THE words of a well-known Christian recording artist from Co Armagh echoed across the Home Countries on Sunday, February 2.
At 11o’clock on Friday night, January 31, a bitterly divided UK finally had withdrawn from the European Union. Even now it is feared that the post-membership transition period may prove to be even more difficult to navigate than Brexit which took three-and-a-half years.
Conscious of the depth of feeling to which the 2016 referendum result gave rise, Luton-based Portadown man, Andy Flanagan, felt moved to pen ‘Reconciled (for Brexit and Beyond)’.
Grammy-winning Alan Branch – whose CV includes having made records for Boy George, Björk, Depeche Mode and Joss Stone – produced it. John Bowen – the widely acclaimed animator and film-maker –came up with the accompanying video which is now available on YouTube.
The fact that men of the calibre of Branch and Bowen are on board speaks volumes for the esteem in which 46-years-old Flanagan is held.
His father, Tom – a former Headmaster of Portadown College – is well-known in Church of Ireland circles, serving as he does as General Secretary on the Armagh Diocese’s Board of Religious Education,
Although he graduated as a physician, Flanagan junior now is noted for music rather than medicine. For although he worked as a hospital doctor, such was his ability as a songwriter, majoring on injustice and driven to fight social wrongs, that he found himself increasingly drawn towards politics where decisions on these matters are taken.
In the years which have followed, Tearfund, Christian Aid, Stop the Traffik, Stop Climate Chaos, and Make Poverty History are among the NGOs to have used his campaigning songs to publicise their work.
It is not surprising, then, that today he is a Director of Christians In Politics.
It was after witnessing conditions in some of Bangladesh’s sweatshops that he wrote songs which came to be used in the ‘Lift the Label’ campaign. That ended with retailers being forced to accept the Ethical Trading Initiative.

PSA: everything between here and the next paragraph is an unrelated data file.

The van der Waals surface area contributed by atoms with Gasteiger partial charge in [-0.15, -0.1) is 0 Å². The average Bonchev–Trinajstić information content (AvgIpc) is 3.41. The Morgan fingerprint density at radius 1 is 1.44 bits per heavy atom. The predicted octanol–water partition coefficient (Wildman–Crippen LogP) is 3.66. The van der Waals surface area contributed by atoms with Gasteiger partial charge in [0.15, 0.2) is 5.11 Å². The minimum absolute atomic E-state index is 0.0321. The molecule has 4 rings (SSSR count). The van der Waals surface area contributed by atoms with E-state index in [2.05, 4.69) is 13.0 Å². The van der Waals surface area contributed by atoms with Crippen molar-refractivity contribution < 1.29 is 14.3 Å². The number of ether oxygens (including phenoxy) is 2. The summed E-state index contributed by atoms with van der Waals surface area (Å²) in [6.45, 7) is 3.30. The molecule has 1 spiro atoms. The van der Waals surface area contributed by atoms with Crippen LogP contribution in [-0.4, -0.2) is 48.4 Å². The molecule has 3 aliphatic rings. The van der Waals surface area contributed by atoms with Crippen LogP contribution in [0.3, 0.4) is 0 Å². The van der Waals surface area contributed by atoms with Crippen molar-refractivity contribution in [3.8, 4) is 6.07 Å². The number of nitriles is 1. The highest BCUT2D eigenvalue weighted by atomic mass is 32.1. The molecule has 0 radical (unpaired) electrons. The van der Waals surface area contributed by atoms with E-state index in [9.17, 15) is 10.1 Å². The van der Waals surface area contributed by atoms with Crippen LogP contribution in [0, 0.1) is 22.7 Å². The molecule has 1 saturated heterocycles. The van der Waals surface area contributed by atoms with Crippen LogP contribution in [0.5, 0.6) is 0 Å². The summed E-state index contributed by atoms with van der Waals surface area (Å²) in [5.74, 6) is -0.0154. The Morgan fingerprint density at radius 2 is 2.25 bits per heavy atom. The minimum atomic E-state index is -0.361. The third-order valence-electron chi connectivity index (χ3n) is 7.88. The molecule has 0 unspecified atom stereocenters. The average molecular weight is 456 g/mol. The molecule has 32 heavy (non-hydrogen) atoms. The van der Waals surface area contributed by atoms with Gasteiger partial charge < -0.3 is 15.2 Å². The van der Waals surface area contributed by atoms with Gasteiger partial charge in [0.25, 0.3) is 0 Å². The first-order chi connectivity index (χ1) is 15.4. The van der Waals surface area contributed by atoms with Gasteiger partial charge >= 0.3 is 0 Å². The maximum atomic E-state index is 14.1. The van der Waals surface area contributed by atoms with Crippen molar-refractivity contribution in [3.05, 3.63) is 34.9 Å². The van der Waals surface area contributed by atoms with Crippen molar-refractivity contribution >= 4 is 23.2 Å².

Trips to India, Egypt and Uganda sparked still more songs, for in his words, “Music can do a thousand things that words alone cannot.”
His audiences have ranged from MPs at Westminster to inmates at Young Offenders’ institutions, the well-to-do at Alpine ski resorts and servicemen at American air force bases in Germany.
He has appeared regularly on BBC Radio 2 and Radio 5live, as well as on 4thought on Channel 4 and, in the past, on the now sadly defunct ‘Big Breakfast’. His music is a staple on the nation’s three best-known Christian radio stations, Premier, UCB and Cross Rhythms.
His ‘live’ work includes major festivals at which he has played to 20,000 (Greenbelt), 10,000 (New Wine) and 8,000 (Spring Harvest).
But the passions and vitriol unleashed by Brexit - and the division which followed – concerned him greatly, not least because some of what he saw and heard in 2019 came in the course of debates he had helped organise in Anglican, non-conformist and Roman Catholic churches.
So it was with the blessing of the Anglican Church that ‘Reconciled (for Brexit and Beyond)’ was played nationwide, in places of worship, on February 2.
The lines of the song include,
‘We confess our ignorance, our idols and our pride,
‘We confess our laziness in sticking to our side.
‘Lord, to You, to our neighbours, to creation, may we be reconciled’.
The writer of those words said: “‘Reconciled’ highlights the need for repentance and intentional, bold relationship-building with our neighbours.
“I hope it will be sung in many churches and be a useful tool as church leaders work out how to challenge their people to be prayerfully and politically involved in our nation.
“The more time we spend in worship on our knees before God, who knows it all, the more we may realise that we don’t know it all.
“We may then realise that we need to listen to people with whom we may disagree on many things – including Brexit.”